Montag, Mai 14, 2007

Accordion menu

I added another visual effect for HTML that is called an accordion menu by using a JavaScript Behavior.

An accordion menu is a collection of multiple, stacked panels.

Only one of them is visible and another can be opened by clicking the header of a closed one using a smooth transition of the heights of the content area of the panels.

Have a look at:


Anonym hat gesagt…

First of all I would like to say your website is great.

Have you noticed that only one Accordion control will work per page. Is there a resolution for this problem?


MatHertel hat gesagt…

I've added a second accordion to the page just below the first one to show how to use 2 accordions.
The second accorion needs another (unique) id and a second line that loads the behavior to the second accordion.
Have a look at the source code of the page.

Anonym hat gesagt…

This component is works very well. Is there a way to maintain the open panel through postbacks?


MatHertel hat gesagt…

Thanks, that's a great question !

Persisting the state of the accordion can be done without any big changes.
1. the accordion is placesd inside a form (I think you did that already).

2. Add a hidden field to the source as a firstChild to save the number of the current open area:

<form runat="server">
<div id="themenu" class="VEACCORDION"><asp:HiddenField runat=server/>
<div class="VEACCORDIONHEADER"%gt;
The accordion menu</div>

3. when a area is opened the number must be saved to the field.
4. when the accordion is loaded the field is read and the appropriate area is shown.

You can find the extended behavior online:

I put the OpenAjax event integration onmy todo list, because I think this can be done in a more systematic way than adding post-back support to the individual controls.

Stay connected...

Anonym hat gesagt…

A really nice work of coding. But I have noticed one issue which exists - of all places - with Firefox (v2 or 3). If the accordion is folding from a content div which has an extensive amount of content (and I DO mean extensive) to another content the content folds upward to hide the current content (on the exchange with the newly selected content div), the content, window, etc. experiences a type of shuddering fX.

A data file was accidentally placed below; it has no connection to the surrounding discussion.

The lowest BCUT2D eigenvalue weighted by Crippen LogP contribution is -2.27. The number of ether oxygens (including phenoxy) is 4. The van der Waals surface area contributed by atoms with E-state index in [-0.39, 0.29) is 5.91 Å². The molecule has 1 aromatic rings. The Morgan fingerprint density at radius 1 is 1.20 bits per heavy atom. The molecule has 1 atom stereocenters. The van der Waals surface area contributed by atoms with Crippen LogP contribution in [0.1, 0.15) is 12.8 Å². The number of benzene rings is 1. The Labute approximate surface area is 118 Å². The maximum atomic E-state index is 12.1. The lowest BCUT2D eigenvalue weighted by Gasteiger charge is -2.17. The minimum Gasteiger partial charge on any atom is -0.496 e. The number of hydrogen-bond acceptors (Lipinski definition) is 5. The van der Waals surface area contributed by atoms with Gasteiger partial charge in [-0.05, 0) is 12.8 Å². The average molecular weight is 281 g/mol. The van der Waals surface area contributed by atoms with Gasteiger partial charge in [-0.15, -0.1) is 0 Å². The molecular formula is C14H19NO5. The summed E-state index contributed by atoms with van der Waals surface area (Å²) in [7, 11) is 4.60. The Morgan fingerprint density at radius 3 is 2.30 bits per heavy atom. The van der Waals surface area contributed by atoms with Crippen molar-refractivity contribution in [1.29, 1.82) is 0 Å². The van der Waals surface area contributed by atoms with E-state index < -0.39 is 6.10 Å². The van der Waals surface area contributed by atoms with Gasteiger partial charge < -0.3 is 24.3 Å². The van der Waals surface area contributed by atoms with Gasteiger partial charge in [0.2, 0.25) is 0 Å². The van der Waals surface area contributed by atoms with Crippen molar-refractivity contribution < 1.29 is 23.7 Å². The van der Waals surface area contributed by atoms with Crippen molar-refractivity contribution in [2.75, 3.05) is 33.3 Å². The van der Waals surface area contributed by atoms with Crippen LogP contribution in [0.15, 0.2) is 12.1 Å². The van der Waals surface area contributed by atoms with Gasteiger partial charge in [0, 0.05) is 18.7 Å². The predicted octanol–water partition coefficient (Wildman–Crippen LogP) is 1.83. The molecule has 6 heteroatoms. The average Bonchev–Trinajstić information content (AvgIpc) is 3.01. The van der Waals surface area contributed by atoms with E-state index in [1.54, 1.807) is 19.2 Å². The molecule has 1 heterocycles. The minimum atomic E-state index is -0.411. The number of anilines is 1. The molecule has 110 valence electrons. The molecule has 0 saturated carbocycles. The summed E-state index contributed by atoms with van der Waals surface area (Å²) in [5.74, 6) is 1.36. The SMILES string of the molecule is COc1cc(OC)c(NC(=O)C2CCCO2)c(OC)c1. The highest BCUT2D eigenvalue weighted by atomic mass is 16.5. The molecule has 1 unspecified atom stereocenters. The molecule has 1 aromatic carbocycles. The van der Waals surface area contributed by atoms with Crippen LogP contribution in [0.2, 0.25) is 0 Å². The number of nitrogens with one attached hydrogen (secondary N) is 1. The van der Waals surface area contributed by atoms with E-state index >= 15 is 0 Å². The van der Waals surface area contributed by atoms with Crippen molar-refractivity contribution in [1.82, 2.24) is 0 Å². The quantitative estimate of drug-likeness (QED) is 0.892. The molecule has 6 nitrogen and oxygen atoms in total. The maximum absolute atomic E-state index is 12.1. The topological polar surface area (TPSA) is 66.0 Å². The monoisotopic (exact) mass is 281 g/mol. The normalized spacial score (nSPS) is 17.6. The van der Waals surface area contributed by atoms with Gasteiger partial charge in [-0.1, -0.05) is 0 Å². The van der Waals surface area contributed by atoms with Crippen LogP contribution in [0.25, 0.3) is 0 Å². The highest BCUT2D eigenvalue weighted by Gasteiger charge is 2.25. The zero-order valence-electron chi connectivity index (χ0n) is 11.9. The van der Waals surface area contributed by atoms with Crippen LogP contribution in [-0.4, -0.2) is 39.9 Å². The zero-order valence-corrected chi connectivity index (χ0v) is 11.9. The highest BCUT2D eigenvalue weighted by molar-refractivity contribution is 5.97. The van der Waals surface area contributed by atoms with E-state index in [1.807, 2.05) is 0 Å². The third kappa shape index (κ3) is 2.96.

I would love to share my URL with you, but unfortunately, behind the iron curtain of a development wall, I am unable to...that is, unless we go Live with this. But with Firefox working like it is, I doubt it will pass testing. :-(

The only way that you could test what I am saying is to (perhaps) load an inordinate amount of Lorem ipsum text in several content divs and test for yourself.

But for fewer lines of works fantastic. And does, in any case, for IE6/7.

Anyone else experience this phenomenon?


MatHertel hat gesagt…

The flickering is caused by a specific behavior of firefox when resiziong a web site.
If the accordion is the highest element the page height depends on it. The following happens when the bottom of the page is in view:
1. when opening another panel the size of the page changes.
2. Firefox draws this state.
3. Firefox detects that there is some space left at the bottom of the page and automatically scrolls up some pixels.
4. Firefox again draws this state.

In Internet explorer the step 2 is not executed and the flickering is avoided.

This all happens very quick and I hope I analyzed it right. I expect that any other accordion has the same effects in this situation.
The workaround I see: give your page a fixed layout with a fixed height.

Anonym hat gesagt…

Excellent explanation. But in my particular situation, setting the slider's ID height to (e.g.) 3000px wouldn't work. The majority of our content needs the ability to adjust as necessary for results, etc.

Hm-m-m-m...well; although I LOVE this effect, is it possible to simply have the accordion snap open and closed onClick? I had adjusted the's Math.min value to 100 in order to have the accordion move quicker...which it did. But I am wondering if it is possible to have the accordion snap open or close onClick. Is it possible? 'Cos I am thinking this would negate the shudder effect altogether.

If I can perfect this, I'd love to share with you the finished project, should it pass testing.

Regards...David Carriger.